Saturday, November 10, 2007

Teaching Kids About Money

For many families, talking about money is taboo. The adults make it, the kids ask for it, end of story. Yet financial experts agree that understanding cash, credit, and consumerism is possible, and important, for building a sense of financial responsibility in children. How can you teach your kids about money? What kind of message should you teach them? Let's talk about money.
The ABCs of Do-Re-Me
Kids need to know how the economy works. No, not stocks, interest rates, and world markets! I mean the basic ins and outs of a family economy. You can start when your kids are very young by helping them understand the difference between needs and wants, that money comes from working, what money looks like, and that everybody has a job (a kid's job is to learn things, to play, and to participate in the family). As they get older (once they know that a nickel is worth less than a dime, even though it's larger), you can talk with them about credit cards, bank interest, and so on. Kids can learn about budgeting from the time they are about seven. Remember that a solid money education is one of the best tools you can give your kids—it will aid them the rest of their lives.
Ethics through Sharing
Part of a solid money education includes teaching your kids that, as a member of a community, as a responsible person, and as a world citizen, they have a responsibility to other people outside themselves and their family. That means sharing. We all live on a small planet together, and we are all linked. Teaching your kids a sense of social ethics includes a sense of charity or giving.
You can help your child develop a sense of social responsibility by:
· Setting an example, modeling charity. Some families tithe to a church or temple, others put aside a certain amount of money every year to give to charity or service organization.
· Sharing your work specialty with others who can't afford it is another option for people who are knowledge or service “rich” but cash “poor.” Donate your services to a worthy cause of your choice, and bring your kids along with you. They'll learn a valuable lesson as you participate in improving the world.
· Volunteer work. People participate in giving programs during the holidays, but don't forget the rest of the year. The nursing homes are filled with amateur entertainers in December, and empty from January through November.
· Individual participation. Stress to your child that it's not enough that the family give, that every individual needs to participate, too.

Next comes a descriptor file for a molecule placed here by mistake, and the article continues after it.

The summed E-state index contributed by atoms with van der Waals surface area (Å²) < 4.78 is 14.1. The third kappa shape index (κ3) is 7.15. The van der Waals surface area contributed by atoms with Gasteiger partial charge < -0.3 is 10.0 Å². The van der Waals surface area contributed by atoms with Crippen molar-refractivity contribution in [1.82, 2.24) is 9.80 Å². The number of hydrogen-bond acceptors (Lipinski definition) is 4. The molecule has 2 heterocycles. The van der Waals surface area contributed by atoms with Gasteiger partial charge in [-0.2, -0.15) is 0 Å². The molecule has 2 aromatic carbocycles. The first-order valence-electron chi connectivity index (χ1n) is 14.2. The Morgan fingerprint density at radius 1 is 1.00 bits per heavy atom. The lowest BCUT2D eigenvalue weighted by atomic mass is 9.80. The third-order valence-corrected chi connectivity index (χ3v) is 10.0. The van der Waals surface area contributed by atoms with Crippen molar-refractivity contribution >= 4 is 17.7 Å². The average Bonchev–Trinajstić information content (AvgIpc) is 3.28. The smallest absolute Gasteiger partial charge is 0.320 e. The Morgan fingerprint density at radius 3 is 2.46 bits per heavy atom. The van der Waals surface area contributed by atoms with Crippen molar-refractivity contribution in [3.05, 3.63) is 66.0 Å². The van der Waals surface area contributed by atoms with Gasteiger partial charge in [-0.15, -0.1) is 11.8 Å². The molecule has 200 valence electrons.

· Giving. It's not how much you give. Every little bit helps.
· Donating. Kids can donate old clothes, toys, time, or a percentage of their allowance.

When you start to dispense an allowance, you should couple that activity with guidance on how to use the money. If you don't, your child may waste money on frivolous things and be short on cash for the things he needs. More importantly, he will develop poor spending habits that will be hard to break as he grows older. One kid used to immediately spend all the money that came into his possession on whatever he wanted at the time—usually comic books and trading cards. Today, that kid is a highly successful professional who still spends his money without any restraint—now on antiques and motorcycles. He's constantly short of cash for the things he needs, and he even had to borrow money from his mother to pay his taxes.
This person needs to learn to gain control over his money. He needs to know how to save for the future while spending the balance wisely now. As with bad habits, good spending habits also last a lifetime.Another kid had only a tightly limited allowance and learned to spend it very carefully. As an adult, she was able to use her good purchasing skills in developing a successful retail business. By buying smart for her inventory, she could offer customers lower prices to attract sales.Schools generally do a poor job in teaching about money, so it's primarily up to you as a parent to educate your child in this area.
Planning for the Future
The future to a young child may mean the arrival of summer at the end of the school year; it's impossible to think about growing up, going off to college, and even moving out on her own. Still, the future is closer than she thinks. As adults, time seems to go more quickly than it did as a child—what seemed like years away now passes in the blink of an eye.
Your child needs to learn the importance of saving for the future, including these issues:
· What she's saving for
· What she has to put away to get there
· How long it will take her to reach her savings goal
· For example, if your 11-year-old wants a Discman that costs $100, he should know that if he puts $5 a week toward this wish, it will take him 20 weeks (or about five months) to reach his goal. He can probably handle the math himself, but you'll have to encourage him to do it.
· If your child sets a goal that would realistically take her years to reach, there's nothing wrong with agreeing to match her savings or contributing to her savings fund. After all, if your employer offers you a 401(k) plan, he probably matches (on some basis) what you put into the plan. For example, if your 10-year-old wants to save up for a video game that's going to cost $30, you might suggest that she save $2 each week for two months (eight weeks). She then will have saved $16, and you can pay the difference, which is roughly half the cost of the game.
· Setting savings goals is explored in more detail in Teach Kids to Save Money for the Wish List. The important thing to note here is that your child should get the idea that saving is a part of being grown up enough to have money.